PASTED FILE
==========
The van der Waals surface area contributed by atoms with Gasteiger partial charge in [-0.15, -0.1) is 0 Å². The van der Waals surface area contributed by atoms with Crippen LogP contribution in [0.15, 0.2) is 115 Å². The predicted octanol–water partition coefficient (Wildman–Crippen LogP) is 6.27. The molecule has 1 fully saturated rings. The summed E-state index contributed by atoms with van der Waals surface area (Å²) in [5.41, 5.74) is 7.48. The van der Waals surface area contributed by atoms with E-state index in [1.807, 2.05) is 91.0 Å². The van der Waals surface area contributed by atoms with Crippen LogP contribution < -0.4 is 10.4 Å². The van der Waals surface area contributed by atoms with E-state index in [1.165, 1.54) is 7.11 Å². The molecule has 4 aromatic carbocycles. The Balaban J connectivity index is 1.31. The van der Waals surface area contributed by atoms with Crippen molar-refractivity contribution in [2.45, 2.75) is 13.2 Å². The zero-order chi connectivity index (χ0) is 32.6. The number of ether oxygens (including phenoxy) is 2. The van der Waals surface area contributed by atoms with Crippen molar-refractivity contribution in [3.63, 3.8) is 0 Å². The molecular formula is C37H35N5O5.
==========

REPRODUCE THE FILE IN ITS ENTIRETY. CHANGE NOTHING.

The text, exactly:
The van der Waals surface area contributed by atoms with Gasteiger partial charge in [-0.15, -0.1) is 0 Å². The van der Waals surface area contributed by atoms with Crippen LogP contribution in [0.15, 0.2) is 115 Å². The predicted octanol–water partition coefficient (Wildman–Crippen LogP) is 6.27. The molecule has 1 fully saturated rings. The summed E-state index contributed by atoms with van der Waals surface area (Å²) in [5.41, 5.74) is 7.48. The van der Waals surface area contributed by atoms with E-state index in [1.807, 2.05) is 91.0 Å². The van der Waals surface area contributed by atoms with Crippen LogP contribution < -0.4 is 10.4 Å². The van der Waals surface area contributed by atoms with E-state index in [1.165, 1.54) is 7.11 Å². The molecule has 4 aromatic carbocycles. The Balaban J connectivity index is 1.31. The van der Waals surface area contributed by atoms with Crippen molar-refractivity contribution in [2.45, 2.75) is 13.2 Å². The zero-order chi connectivity index (χ0) is 32.6. The number of ether oxygens (including phenoxy) is 2. The van der Waals surface area contributed by atoms with Crippen molar-refractivity contribution in [3.63, 3.8) is 0 Å². The molecular formula is C37H35N5O5.